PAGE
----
Welcome to Scribd, the world's digital library. Read, publish, and share books and documents. See more
Download
Standard view
Full view
of .
Save to My Library
Look up keyword
Like this
2Activity
0 of .
Results for:
No results containing your search query
P. 1
Online Teaching Communities from Preservice to Proficiency

Online Teaching Communities from Preservice to Proficiency

Ratings:

5.0

(2)
|Views: 173 |Likes:
Published by Claire Fontaine
In this paper I explore how online com­mu­ni­ties of prac­tice can help ease the tran­si­tion from pre­ser­vice to inser­vice teach­ing by offer­ing sup­port on an as-needed basis as a sup­ple­ment to tra­di­tional face-to-face men­tor­ing, what I refer to as “blended men­tor­ing.” This sort of on-demand sup­port is sorely missed by new teach­ers. Online teach­ing com­mu­ni­ties can also help improve reten­tion rates of new teach­ers in because par­tic­i­pa­tion in a the vibrant online com­mu­nity cre­ates a sense of col­le­gial­ity often miss­ing from teach­ers’ phys­i­cal work envi­ron­ments. Indeed, nearly fifty per­cent of new teach­ers quit within the first five years, typ­i­cally cit­ing insuf­fi­cient sup­port and the indi­vid­u­al­is­tic and iso­lat­ing work cul­ture as the pri­mary com­plaints. The suc­cess of online community-building ini­tia­tives, how­ever, will depend on uni­ver­si­ties accept­ing joint respon­si­bil­ity, along with local school dis­tricts, for pro­vid­ing high qual­ity and ongo­ing pro­fes­sional devel­op­ment oppor­tu­ni­ties to the teach­ers who pass through their sys­tem. This analy­sis is framed by the notion of teach­ing as a clin­i­cal prac­tice pro­fes­sion — much like med­i­cine — which implies that real learn­ing occurs at the inter­sec­tion of aca­d­e­mic knowl­edge and applied prac­tice.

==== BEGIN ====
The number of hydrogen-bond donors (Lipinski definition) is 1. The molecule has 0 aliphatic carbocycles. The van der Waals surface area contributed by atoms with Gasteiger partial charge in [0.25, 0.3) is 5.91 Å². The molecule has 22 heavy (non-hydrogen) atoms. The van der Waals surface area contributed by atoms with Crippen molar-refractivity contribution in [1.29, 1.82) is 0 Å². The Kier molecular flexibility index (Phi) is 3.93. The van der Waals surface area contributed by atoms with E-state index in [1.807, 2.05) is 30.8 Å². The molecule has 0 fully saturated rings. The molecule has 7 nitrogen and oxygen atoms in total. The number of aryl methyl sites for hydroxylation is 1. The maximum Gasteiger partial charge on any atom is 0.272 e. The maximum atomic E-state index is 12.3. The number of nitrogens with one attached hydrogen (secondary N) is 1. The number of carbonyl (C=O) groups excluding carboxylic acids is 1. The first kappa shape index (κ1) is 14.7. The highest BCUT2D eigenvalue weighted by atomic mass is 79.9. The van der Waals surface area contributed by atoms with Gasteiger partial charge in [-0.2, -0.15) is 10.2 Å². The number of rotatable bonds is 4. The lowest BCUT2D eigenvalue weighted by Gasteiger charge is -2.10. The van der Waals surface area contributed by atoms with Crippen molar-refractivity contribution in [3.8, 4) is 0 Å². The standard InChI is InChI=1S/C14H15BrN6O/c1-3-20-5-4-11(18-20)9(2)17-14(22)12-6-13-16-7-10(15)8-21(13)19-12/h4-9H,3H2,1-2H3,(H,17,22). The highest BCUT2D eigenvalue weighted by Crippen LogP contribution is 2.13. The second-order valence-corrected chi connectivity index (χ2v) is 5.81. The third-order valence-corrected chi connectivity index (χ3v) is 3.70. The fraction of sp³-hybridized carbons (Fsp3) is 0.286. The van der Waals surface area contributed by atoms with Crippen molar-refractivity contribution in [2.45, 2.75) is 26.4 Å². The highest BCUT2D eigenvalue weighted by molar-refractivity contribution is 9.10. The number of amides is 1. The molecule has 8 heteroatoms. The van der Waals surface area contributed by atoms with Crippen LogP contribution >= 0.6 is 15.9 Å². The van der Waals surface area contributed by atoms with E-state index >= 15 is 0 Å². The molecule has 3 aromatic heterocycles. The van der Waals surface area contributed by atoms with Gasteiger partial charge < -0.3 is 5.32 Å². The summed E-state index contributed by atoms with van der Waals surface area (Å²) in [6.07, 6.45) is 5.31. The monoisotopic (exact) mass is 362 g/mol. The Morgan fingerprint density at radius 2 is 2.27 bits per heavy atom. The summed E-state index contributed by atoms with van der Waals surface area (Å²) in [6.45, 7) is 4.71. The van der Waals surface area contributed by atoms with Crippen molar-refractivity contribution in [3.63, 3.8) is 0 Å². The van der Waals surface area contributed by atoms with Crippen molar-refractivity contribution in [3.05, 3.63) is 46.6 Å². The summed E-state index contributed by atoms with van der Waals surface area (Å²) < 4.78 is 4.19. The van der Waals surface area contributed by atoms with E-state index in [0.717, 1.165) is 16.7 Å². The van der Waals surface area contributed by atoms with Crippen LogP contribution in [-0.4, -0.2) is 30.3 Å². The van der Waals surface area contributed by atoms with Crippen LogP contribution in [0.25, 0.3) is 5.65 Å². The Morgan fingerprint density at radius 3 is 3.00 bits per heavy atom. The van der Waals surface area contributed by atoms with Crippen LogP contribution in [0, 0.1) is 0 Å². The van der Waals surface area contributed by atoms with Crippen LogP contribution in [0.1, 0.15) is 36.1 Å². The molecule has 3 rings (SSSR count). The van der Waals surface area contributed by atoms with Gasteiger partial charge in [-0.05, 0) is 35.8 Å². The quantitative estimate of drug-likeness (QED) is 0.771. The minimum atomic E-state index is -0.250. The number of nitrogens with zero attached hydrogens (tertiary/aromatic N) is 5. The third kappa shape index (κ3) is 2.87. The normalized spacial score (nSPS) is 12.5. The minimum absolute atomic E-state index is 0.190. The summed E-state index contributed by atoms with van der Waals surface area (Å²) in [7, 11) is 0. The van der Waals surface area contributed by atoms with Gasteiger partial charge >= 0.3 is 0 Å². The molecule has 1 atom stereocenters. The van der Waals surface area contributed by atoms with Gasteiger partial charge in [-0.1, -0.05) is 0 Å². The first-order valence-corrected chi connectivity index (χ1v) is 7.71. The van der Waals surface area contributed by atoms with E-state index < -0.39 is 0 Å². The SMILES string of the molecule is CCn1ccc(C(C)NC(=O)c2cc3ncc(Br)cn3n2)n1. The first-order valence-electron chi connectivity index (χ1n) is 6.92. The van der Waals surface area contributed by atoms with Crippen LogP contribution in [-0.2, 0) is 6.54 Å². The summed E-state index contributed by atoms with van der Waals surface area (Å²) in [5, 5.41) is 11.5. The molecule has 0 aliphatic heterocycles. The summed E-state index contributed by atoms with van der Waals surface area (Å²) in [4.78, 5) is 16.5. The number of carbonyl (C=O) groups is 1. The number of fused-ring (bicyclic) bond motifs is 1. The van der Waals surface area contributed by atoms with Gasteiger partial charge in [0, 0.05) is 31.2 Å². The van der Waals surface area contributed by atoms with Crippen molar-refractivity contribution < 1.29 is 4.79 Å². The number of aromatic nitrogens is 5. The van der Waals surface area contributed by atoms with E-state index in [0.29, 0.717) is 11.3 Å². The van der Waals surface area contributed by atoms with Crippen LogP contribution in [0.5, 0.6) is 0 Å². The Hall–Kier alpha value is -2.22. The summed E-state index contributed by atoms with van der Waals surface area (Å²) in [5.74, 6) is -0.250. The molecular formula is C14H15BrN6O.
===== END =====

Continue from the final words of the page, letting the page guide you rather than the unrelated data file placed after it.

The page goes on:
In this paper I explore how online com­mu­ni­ties of prac­tice can help ease the tran­si­tion from pre­ser­vice to inser­vice teach­ing by offer­ing sup­port on an as-needed basis as a sup­ple­ment to tra­di­tional face-to-face men­tor­ing, what I refer to as “blended men­tor­ing.” This sort of on-demand sup­port is sorely missed by new teach­ers. Online teach­ing com­mu­ni­ties can also help improve reten­tion rates of new teach­ers in because par­tic­i­pa­tion in a the vibrant online com­mu­nity cre­ates a sense of col­le­gial­ity often miss­ing from teach­ers’ phys­i­cal work envi­ron­ments. Indeed, nearly fifty per­cent of new teach­ers quit within the first five years, typ­i­cally cit­ing insuf­fi­cient sup­port and the indi­vid­u­al­is­tic and iso­lat­ing work cul­ture as the pri­mary com­plaints. The suc­cess of online community-building ini­tia­tives, how­ever, will depend on uni­ver­si­ties accept­ing joint respon­si­bil­ity, along with local school dis­tricts, for pro­vid­ing high qual­ity and ongo­ing pro­fes­sional devel­op­ment oppor­tu­ni­ties to the teach­ers who pass through their sys­tem. This analy­sis is framed by the notion of teach­ing as a clin­i­cal prac­tice pro­fes­sion — much like med­i­cine — which implies that real learn­ing occurs at the inter­sec­tion of aca­d­e­mic knowl­edge and applied prac­tice.

More info:

Published by: Claire Fontaine on Jul 17, 2009
Copyright:Attribution Non-commercial

Availability:

Read on Scribd mobile: iPhone, iPad and Android.
download as DOC, PDF or read online from Scribd
See more
See less

07/18/2009

pdf

 
Claire M. FontaineMay 31, 2009
Online Teaching Communities from Preservice through Proficiency
Professor Nick MichelliUrban Education Ph.D. ProgramCUNY Graduate Center Educating Educators
Defining the issue
1
 
Claire M. FontaineMay 31, 2009